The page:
Please, no return to two-party politics

Bryce Edwards at The Guardian has pointed out the problem Jacinda and Labour have with minor parties:

Bridges knows that his best chance is not making new friends in parliament, but rather taking out Ardern’s current support parties. It’s a cunning, if very cynical plan.
A number of new “micro parties” will be attempting to make it into parliament in 2020. They have little chance of success, but they do have the potential to have a big impact. Two small environmentally-focused parties – Sustainable NZ and the Opportunities party – could end up acting as spoilers, stealing votes from the Greens and sinking them under the crucial 5% threshold.

No no no no no no no.

The change from FPP to MMP was the best and most important political change for recent political history. FPP is a terrible system, voters should not be forced into voting for the lesser of two evils. Yet, that’s what’s essentially that we could be staring at, despite being in MMP.

If we do lose the minor parties, barring changes to the electoral system (which isn’t hugely unrealistic, to be fair) it will be difficult to get any minor parties back in parliament.

Going to a two-party system is a bad idea, period. One party having absolute power in government is bad.

Come 2020, if we are in danger of losing the minor parties, NZ voters, please do the right thing. Vote for the minor parties if you have to.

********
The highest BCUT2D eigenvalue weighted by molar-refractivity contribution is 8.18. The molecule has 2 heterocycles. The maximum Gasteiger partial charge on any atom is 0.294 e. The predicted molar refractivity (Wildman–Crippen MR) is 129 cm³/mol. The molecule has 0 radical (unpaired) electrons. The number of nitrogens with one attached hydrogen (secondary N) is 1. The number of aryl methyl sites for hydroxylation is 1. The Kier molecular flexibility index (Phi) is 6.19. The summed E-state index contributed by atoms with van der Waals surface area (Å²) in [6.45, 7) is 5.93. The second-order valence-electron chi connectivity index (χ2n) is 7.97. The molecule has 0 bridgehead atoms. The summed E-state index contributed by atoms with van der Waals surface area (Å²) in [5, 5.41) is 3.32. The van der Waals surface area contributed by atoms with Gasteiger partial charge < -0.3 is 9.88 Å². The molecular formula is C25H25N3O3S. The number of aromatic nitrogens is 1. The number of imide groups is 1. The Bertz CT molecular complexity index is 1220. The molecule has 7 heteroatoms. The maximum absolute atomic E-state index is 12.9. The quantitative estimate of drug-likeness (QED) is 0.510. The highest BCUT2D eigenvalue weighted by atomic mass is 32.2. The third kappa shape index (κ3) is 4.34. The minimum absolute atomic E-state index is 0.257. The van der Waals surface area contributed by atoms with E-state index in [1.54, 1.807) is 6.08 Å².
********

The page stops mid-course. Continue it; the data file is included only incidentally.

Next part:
1. Geoff Lye

    Spot on Dan that kis exactly what National wants. They were deasd agaibst mmp in the first place.

  2. Raoul

    A return to a two party FPP system would be stupid and unthinkable. It is undemocratic and any attempt to move in that direction be a desperate ploy to cut out representation in our House of Representatives. It would be bound to fail.

    Smaller parties might very well be at risk. We have seen examples of this over the years when the base is frustrated that their party in coalition is seen to be too supportive of the major governing party. The smaller party is seen to be departing from its values and principles. On the one hand the party holds some ministerial influence. On the other hand their frustrated supporters would prefer that the party be out of coalition and be free to demonstrate their independence and criticise the government when thy see fit. It is a dilemma for the party leadership and they should very careful to avoid extinction.

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